Many riders might be surprised to learn that the bulk of helmet noise is produced at the base of the helmet. With the reduced base turbulence offered by the RF-1200, Shoei’s designers were able to use the helmet’s liner to further tune out the wind noise while not impeding “informative sounds” the rider needs to hear.

The liner itself utilizes a 3D Max-Dry System II where the pad components are shaped to closely mimic the curves of a rider’s head, providing both comfort and the secure fit required for performance riding. If your noggin doesn’t perfectly match Shoei’s template, the RF-1200’s cheek pads can be purchased in different thicknesses. The Max-Dry construction of the pads means that sweat is wicked away from the rider’s skin twice as fast as Nylon materials. The liner parts are also removable for laundering, keeping your helmet from smelling like an old gym sock after a long, hot, humid summer.

While we don’t usually think of cheek pads and their accompanying liners as an important safety feature, Shoei’s Emergency Quick Release System (E.Q.R.S.) allows for easy removal of the cheek pads by emergency medical technicians. With the pads removed, the amount of stress transferred to the rider’s neck as the helmet is removed is significantly reduced.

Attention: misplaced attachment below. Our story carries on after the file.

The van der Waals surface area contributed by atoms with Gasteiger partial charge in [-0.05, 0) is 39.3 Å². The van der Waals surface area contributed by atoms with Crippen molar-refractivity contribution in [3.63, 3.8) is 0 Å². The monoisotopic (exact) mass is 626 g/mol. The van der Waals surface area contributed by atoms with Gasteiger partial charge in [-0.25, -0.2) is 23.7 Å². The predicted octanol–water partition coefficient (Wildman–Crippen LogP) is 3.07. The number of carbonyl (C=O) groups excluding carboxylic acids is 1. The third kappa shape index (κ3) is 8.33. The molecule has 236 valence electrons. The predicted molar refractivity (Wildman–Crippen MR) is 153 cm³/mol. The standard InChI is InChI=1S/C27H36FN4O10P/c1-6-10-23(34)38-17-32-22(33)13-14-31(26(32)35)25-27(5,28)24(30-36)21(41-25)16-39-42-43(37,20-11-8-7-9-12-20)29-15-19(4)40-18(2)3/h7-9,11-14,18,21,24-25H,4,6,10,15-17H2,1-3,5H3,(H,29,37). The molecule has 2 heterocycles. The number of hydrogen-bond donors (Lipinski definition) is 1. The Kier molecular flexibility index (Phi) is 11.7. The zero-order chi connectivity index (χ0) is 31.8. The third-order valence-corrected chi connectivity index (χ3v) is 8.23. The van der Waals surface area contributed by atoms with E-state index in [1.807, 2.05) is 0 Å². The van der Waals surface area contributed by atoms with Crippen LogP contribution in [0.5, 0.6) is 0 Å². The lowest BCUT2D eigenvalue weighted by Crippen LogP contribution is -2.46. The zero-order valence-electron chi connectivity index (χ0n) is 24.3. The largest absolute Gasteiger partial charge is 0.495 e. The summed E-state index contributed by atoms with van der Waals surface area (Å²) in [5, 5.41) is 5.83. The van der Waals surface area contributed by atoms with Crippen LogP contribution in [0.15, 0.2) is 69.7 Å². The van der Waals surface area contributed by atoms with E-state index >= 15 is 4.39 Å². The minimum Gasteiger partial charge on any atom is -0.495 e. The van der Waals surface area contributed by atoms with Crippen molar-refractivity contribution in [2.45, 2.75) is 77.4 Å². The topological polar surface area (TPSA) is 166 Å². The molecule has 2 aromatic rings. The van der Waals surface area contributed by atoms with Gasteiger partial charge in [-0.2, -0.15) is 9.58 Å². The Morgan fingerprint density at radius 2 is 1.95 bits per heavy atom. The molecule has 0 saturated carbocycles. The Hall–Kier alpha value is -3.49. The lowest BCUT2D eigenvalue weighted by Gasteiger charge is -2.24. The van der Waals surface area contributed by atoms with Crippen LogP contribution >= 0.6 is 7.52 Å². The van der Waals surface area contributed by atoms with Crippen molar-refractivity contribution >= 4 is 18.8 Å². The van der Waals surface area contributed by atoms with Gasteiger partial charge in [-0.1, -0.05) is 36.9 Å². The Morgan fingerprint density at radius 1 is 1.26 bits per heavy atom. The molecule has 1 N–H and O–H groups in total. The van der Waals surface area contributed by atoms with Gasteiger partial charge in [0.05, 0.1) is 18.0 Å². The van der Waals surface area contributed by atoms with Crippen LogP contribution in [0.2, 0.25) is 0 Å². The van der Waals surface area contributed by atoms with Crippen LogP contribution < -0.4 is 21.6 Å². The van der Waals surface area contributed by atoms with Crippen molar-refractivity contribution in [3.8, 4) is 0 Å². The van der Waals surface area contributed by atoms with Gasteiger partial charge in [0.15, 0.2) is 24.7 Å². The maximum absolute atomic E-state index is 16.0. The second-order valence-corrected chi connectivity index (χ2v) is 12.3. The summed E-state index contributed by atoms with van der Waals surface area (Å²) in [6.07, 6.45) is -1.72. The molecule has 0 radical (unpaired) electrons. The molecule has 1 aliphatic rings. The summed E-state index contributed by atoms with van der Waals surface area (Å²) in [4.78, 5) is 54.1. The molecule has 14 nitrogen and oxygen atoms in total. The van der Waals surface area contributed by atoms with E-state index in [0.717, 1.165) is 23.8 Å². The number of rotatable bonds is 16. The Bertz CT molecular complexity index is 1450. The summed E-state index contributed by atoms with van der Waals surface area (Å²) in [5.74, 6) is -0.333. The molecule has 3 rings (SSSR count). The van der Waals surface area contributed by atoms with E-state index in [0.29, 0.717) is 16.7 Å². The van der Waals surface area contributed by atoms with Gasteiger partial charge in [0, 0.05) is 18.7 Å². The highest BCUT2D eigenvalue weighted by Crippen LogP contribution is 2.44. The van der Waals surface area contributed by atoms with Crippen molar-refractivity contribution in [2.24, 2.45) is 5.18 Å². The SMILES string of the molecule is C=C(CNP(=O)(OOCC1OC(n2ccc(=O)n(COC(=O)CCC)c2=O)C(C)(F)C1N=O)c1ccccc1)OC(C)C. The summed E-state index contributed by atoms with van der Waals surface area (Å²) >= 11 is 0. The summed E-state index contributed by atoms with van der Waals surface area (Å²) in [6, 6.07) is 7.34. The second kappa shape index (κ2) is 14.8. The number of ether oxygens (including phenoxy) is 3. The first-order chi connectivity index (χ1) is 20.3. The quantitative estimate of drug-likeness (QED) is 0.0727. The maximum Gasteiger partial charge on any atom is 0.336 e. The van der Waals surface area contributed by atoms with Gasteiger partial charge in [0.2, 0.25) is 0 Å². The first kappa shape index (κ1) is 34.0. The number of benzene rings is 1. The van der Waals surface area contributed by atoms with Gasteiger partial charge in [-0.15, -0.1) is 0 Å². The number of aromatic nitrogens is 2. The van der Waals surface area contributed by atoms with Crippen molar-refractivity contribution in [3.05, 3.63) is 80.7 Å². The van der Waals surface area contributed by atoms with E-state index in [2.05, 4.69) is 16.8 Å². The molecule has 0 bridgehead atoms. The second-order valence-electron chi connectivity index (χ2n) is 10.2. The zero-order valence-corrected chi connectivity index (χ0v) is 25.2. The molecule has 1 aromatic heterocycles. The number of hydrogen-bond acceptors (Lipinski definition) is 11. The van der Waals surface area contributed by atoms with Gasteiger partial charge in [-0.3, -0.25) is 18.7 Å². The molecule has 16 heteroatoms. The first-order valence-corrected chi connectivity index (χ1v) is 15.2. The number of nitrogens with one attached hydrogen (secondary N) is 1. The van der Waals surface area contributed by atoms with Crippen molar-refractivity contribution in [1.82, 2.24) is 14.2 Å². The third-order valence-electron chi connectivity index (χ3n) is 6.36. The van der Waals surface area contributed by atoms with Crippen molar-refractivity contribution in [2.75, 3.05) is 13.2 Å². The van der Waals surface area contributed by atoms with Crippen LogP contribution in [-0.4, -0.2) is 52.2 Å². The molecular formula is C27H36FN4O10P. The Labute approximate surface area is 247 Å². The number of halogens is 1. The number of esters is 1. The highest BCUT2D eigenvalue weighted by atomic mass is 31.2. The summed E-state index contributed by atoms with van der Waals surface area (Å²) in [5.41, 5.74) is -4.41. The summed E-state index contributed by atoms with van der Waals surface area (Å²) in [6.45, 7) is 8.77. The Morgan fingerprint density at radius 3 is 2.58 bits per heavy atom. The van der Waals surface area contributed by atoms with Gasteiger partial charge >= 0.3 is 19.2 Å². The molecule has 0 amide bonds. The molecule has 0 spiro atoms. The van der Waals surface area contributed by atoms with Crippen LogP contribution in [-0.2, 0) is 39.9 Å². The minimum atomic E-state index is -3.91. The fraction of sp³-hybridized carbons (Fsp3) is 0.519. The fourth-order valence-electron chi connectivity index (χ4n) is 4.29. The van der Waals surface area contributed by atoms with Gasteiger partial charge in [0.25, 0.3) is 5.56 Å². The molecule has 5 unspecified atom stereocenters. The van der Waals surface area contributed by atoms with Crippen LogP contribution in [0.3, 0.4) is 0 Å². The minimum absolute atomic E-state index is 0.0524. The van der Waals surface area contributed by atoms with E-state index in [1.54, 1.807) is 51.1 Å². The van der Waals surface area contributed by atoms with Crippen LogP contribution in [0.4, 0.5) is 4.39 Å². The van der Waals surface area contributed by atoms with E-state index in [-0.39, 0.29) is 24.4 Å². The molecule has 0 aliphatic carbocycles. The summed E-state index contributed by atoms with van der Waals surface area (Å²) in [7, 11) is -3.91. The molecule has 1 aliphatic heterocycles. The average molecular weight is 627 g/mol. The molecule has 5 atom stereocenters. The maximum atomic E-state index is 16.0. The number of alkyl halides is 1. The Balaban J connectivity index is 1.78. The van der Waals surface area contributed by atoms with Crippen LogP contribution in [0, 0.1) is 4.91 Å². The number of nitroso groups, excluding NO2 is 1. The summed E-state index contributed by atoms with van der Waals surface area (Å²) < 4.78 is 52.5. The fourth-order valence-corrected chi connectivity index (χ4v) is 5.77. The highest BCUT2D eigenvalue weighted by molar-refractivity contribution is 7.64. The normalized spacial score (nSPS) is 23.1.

Another portion of the liner that is easily removable — though for more pleasant reasons — is the pad covering the speaker cutouts. Riders who want to install communication systems into their helmets will find the RF1200’s liner quite amenable to the fitment of speakers. An easily installable breath guard and chin curtain are also included.

The spoiler hides four exhaust vents which helps make the top of the helmet more aerodynamic.

A motorcycle helmet has two key features that protect our delicate craniums. The first, hard layer spreads out the force of the impact over a larger area. The RF-1200 uses a multi-ply matrix combining fiberglass and organic fibers for lightness and strength. Shoei claims that its AIM+ shell is so strong that it “can only be cut with a laser.”